Thursday, August 26, 2010

Captive Readers

Last evening I was in the hot seat at one of my writing groups. We reviewed the second chapter of a novel that is long in the tooth, but coming to a conclusion this year, finally. The advice I got was varied and helpful, encouraging and stern. That's what I need from a review of ongoing work. What got me thinking this morning was the interest these readers expressed in a pair of characters whom I have seen as plot elements, secondary, maybe tertiary. One of these characters dies in the next chapter, and the other  storms off the stage, never--till now--to be heard from again. I've devised a way to deepen these paper people and satisfy the readers' interest in those two characters' backstory.

But I have also spent much of my journal time this morning thinking about our relationships to characters, and realize that as a reader, I don't do well with tragic stories in which fictional people whom I have come to care about suffer. I just read most of The Cellist of Sarajevo. It's a wonderful novel, well written and bearing important information into the world. But it's relentlessly dark, as it can only be, given its wartime setting. I closed the book before the end because I just could not watch these people suffer and die, and it was clear that they would. I was helpless. I could not be a rescue hero or a good Samaritan to them. My choices were to read on and suffer with them, or turn away by closing the book.

What then, do I make of the writers' relationship to characters with whom we live for months or years, watching them grow and take life from the wimpy little letters we type? How does a writer find the courage to see the story to its one true conclusion, even when that end means the death of these characters? This sense of inevitable loss, an ongoing lesson in mortality, casts light on the comfort of series books. As a reader, I know that no matter how tight the fix, Kinsey Millhon and Stephanie Plum will survive to delight another day. Evanovitch and Grafton know that too. It explains my delight in the TV--now DVD--series Monk. I know that Adrian Monk is immortal, like Hawkeye Pierce. I can get involved and know that I don't ever have to say goodbye.

Sunday, August 22, 2010

Floppy prose

I love finding books at thrift stores. The problem with that approach to shopping is that I lose my perspective and tell myself that because a book is cheap/used/mildly interesting, I should take it home. And that decision has no major effect on my life. It just clutters up the coffee table until I decide to read and discard, read and keep, or just throw the darned thing out. Of the four books I brought home last week, three are readable, two of which will probably stay here, one will go to a friend. The fourth is a white elephant and weighs about the same as the real beast. It's about journaling, something I believe in and practice daily, rarely missing my morning pages, a la The Artist's Way.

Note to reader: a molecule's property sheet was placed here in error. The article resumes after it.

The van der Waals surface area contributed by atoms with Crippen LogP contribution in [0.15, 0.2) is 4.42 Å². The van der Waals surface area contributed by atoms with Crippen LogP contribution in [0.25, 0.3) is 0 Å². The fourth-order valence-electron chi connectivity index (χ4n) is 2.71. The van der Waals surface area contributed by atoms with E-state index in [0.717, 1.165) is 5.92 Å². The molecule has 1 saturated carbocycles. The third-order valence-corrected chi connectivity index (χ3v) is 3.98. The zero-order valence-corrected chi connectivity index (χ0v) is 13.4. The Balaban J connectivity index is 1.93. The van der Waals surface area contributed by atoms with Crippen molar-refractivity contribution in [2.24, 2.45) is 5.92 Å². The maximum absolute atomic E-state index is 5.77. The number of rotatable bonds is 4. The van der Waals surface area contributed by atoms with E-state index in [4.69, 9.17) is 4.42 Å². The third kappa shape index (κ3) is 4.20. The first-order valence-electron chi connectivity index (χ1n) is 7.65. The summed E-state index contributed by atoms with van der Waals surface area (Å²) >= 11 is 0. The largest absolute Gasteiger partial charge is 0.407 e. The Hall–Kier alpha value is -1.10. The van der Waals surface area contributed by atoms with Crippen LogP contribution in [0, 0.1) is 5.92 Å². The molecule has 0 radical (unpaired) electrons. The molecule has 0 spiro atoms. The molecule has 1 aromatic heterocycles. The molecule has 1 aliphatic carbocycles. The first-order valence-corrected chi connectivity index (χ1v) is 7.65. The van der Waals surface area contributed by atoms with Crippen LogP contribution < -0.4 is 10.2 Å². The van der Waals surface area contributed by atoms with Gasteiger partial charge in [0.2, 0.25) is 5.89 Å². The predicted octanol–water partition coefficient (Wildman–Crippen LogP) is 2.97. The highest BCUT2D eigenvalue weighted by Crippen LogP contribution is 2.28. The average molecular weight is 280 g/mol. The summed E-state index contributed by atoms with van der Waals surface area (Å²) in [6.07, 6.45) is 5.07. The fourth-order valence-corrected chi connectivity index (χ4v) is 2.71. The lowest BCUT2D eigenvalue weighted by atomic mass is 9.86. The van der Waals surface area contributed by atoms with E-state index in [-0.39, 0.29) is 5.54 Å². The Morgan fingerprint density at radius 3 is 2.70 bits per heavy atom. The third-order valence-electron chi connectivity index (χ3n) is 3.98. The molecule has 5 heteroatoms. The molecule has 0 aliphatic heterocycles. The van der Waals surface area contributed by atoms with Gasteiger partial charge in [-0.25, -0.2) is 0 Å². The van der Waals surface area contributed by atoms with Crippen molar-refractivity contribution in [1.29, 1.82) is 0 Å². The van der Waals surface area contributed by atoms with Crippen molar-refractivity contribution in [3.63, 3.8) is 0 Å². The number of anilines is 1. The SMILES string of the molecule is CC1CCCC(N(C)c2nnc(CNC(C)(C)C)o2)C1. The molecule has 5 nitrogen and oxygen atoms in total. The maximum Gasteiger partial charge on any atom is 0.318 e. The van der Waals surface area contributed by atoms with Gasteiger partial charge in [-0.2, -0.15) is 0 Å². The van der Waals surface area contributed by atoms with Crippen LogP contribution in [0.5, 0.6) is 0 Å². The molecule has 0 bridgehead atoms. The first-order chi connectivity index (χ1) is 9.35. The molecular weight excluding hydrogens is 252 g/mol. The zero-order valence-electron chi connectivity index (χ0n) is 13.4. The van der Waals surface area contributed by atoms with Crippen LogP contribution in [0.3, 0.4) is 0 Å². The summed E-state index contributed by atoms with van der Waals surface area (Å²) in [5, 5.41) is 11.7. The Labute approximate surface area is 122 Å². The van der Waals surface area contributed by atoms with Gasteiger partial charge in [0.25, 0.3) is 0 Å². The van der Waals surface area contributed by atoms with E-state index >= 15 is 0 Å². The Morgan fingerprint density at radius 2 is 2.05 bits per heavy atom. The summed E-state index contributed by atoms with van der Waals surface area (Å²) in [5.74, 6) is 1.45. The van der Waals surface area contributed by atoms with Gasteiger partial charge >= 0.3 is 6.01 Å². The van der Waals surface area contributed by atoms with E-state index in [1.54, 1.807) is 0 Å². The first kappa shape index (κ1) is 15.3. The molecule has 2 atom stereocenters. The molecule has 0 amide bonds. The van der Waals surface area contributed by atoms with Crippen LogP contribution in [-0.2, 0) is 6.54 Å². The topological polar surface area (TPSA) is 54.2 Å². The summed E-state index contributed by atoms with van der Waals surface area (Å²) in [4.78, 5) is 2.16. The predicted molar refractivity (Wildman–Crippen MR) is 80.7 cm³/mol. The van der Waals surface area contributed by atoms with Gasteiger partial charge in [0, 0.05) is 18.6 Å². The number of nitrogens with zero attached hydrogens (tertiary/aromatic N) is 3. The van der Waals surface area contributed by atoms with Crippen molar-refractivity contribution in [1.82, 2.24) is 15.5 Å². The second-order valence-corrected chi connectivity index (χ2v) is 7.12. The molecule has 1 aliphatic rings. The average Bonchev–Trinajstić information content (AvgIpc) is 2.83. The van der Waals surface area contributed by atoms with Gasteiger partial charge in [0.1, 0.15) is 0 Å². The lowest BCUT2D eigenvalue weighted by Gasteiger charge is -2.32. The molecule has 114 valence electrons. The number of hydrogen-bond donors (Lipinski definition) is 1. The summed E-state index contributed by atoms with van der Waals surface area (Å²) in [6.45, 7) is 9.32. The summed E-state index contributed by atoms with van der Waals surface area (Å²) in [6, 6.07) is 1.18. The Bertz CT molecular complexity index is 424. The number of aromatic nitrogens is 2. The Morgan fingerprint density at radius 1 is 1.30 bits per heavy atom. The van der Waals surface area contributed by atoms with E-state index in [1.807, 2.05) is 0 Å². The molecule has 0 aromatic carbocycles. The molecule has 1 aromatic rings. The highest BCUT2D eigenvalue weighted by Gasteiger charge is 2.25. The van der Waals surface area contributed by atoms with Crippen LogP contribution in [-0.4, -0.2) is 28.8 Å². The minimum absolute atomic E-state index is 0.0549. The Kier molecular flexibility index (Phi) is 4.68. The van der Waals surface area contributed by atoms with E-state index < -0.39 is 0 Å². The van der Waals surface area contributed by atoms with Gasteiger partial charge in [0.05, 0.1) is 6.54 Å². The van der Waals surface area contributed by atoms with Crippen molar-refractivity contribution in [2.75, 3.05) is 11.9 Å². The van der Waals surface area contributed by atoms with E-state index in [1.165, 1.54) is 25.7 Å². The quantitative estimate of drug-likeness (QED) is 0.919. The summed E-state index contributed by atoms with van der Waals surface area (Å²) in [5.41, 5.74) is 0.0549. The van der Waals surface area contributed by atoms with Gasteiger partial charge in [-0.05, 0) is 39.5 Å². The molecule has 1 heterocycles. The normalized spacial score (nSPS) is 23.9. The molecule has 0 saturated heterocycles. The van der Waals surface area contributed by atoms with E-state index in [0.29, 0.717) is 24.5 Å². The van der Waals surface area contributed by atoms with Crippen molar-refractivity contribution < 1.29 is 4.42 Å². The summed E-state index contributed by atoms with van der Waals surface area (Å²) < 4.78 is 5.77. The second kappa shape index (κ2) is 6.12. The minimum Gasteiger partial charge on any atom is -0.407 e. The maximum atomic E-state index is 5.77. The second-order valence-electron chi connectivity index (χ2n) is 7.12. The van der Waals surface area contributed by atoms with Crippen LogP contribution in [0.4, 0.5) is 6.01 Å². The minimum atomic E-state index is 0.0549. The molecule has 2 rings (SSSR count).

This new/used book, though, promises deep revelations about my inner self. No, not lungs, liver and pancreas, but psyche, soul, an investigation of that amorphous but fascinating stuff that keeps escaping from my to-do list. And this tome showed me how to set up a cross-referenced notebook. Well, I always have spare binders and I found notebook paper on sale--back to school time--so I happily labeled sections and stocked the whole thing with crisp, clean paper. Ready, set, write. No, wait, read the directions. Ah, the directions are buried in repetition and redundancy, loose prose that tripped me up time and again. I consulted, briefly, a friend who leads journaling workshops. Yes, she had heard of this method but thought it too compulsive for her taste. Compulsive? How about maddening! I never figured out just which section I was supposed to use for what purpose. I would think that someone who means to teach writing could write. Silly me.

Today I stripped out the few pages that I had scribbled on, threw them away, stuck the binder back in the bin of unused supplies, and went back to my blessed morning pages. Ah, it's good to be home. Even when home is a slim paper-bound journal that will get tossed once it's full. The other journal textbook will make a good doorstop, for someone else.

Tuesday, August 10, 2010

Slog, slog, slog

Why did no one tell me how much paper work gets in the way of writing? I've spent hours today tracking poem titles from the various computer files where they end up, in theory a system that lets me know what's been where. Hah! Then there's the list of poems still out there in the big, bad world, waiting for someone to notice them. Or someone to take them out from under the wonky corner of her/his desk and say, "Oh, we got this submission a year ago. Too bad" and replace them with some other frustrated writer's pages. I've just queried eight editors who have held work for six months or more without a response. It takes a lot of teeth gritting to be polite, to avoid deletable expletives and judgmental comments about their ancestry.

No doubt about it, online submissions make life easier, cost less, and often get a much quicker response, but inevitably the day comes when the submissions notebook looks like a badger's nest and just has to be cleared, notes scribbled on each page of guidelines, lists of places that it's safe to approach again, lots of tea, much movement back and forth from the desk to the counter where I can spread out the papers. I'm not done yet. There are 22 potential markets on the safe list and I probably, between short fiction and poems, have enough material to send something to each one. Tomorrow is another day, which means writing another four pages of fresh material for the novel, rewriting the weekly poem for my online group, and drinking another gallon of tea. The romance of writing!